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Autumn in Venice : Ernest Hemingway and his last muse /

by Di Robilant, Andrea [author.].
Material type: materialTypeLabelBookPublisher: New York : Alfred A. Knopf, 2018.Edition: First edition.Description: xiv, 348 pages : illustrations ; 22 cm.ISBN: 9781101946657; 1101946652.Subject(s): Hemingway, Ernest, 1899-1961 -- Homes and haunts -- Italy -- Venice | Hemingway, Ernest, 1899-1961 -- Knowledge -- Italy | Authors, American -- 20th century -- Biography | Americans -- Italy -- Venice -- Biography | Venice (Italy) -- In literature | BIOGRAPHY & AUTOBIOGRAPHY -- Literary | LITERARY CRITICISM -- Books & Reading | LITERARY CRITICISM -- American -- General | Biographies | Biography | Biographies
Contents:
Coming into the country -- The road to Cortina -- Venice -- Villa Aprile -- Finca Vigía -- Paris -- Venice -- Paris -- Crouching beast -- Let's dance -- Idyll of the sea -- Safari -- La enfermedad.
Summary: "The acclaimed author of A Venetian Affair now gives us the remarkable story of Hemingway's love affair with both the city of Venice and the muse he found there--a vivacious 18-year-old who inspired the man thirty years her senior to complete his great final work. In the fall of 1948 Hemingway and his fourth wife traveled for the first time to Venice, which Hemingway called "absolutely god-damned wonderful." He was a year shy of his fiftieth birthday and hadn't published a novel in nearly a decade. At a duck shoot in the lagoon he met and fell in love with Adriana Ivancich, a striking Venetian girl just out of finishing school. Andrea di Robilant--whose great uncle moved in Hemingway's revolving circle of bon vivants, aristocrats, and artists--recreates with sparkling clarity this surprising, years-long relationship. Hemingway used Adriana as the model for Renata in Across the River and Into the Trees, and continued to visit Venice to see her; when the Ivanciches traveled to Cuba, Adriana was there as he wrote The Old Man and the Sea. This illuminating story of writer and muse--which also examines the cost to a young woman of her association with a larger-than-life literary celebrity--is an intimate look at the fractured heart and changing art of Hemingway in his fifties"-- Dust jacket.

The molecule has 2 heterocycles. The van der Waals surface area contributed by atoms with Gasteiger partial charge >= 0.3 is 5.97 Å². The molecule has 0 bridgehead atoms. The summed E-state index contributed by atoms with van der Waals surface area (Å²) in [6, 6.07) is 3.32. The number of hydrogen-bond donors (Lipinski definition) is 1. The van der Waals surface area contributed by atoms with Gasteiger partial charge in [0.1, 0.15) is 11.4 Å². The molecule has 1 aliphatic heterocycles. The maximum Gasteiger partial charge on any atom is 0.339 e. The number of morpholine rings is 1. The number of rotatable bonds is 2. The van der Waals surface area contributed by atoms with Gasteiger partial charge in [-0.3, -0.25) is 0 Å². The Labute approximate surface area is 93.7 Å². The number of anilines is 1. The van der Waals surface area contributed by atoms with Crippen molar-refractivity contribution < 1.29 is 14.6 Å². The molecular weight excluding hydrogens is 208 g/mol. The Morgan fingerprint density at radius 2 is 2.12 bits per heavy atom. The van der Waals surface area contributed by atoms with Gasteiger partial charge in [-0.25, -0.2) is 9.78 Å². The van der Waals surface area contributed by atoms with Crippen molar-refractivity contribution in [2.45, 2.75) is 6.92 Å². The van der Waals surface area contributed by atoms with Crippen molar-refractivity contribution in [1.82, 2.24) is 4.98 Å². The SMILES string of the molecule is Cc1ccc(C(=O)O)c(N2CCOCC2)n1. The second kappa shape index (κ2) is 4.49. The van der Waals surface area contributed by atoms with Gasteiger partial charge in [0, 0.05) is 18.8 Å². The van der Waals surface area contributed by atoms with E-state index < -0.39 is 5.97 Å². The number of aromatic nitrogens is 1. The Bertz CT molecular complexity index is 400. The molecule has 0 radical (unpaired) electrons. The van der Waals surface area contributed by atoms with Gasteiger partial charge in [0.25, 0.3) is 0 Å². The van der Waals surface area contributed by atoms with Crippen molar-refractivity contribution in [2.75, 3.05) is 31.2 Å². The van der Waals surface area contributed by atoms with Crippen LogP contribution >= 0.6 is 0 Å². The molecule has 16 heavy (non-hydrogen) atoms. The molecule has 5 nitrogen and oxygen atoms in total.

List(s) this item appears in: Fall Display 2019
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Adult Collection Adult New Arrivals 813 DIR Checked out 12/03/2019 39270004782003

Enhanced descriptions from Syndetics:

In the fall of 1948, Ernest Hemingway and his fourth wife traveled for the first time to Venice, which Hemingway called "absolutely god-damned wonderful." A year shy of his fiftieth birthday, Hemingway hadn't published a novel in nearly a decade when he met and fell in love with Adriana Ivancich, a striking Venetian girl just out of finishing school. Here Andrea di Robilant re-creates with sparkling clarity this surprising, years-long relationship, during which Adriana inspired a man thirty years her senior to complete his great final work.<br> <br> Hemingway used Adriana as the model for Renata in Across the River and into the Trees, and continued to visit Venice to see her; when the Ivanciches traveled to Cuba, Adriana was there as he wrote The Old Man and the Sea . The illuminating story of writer and muse--which also examines the cost to a young woman of her association with a larger-than-life literary celebrity-- Autumn in Venice is an intimate look at Hemingway's final years.

Includes bibliographical references (pages 333-337) and index.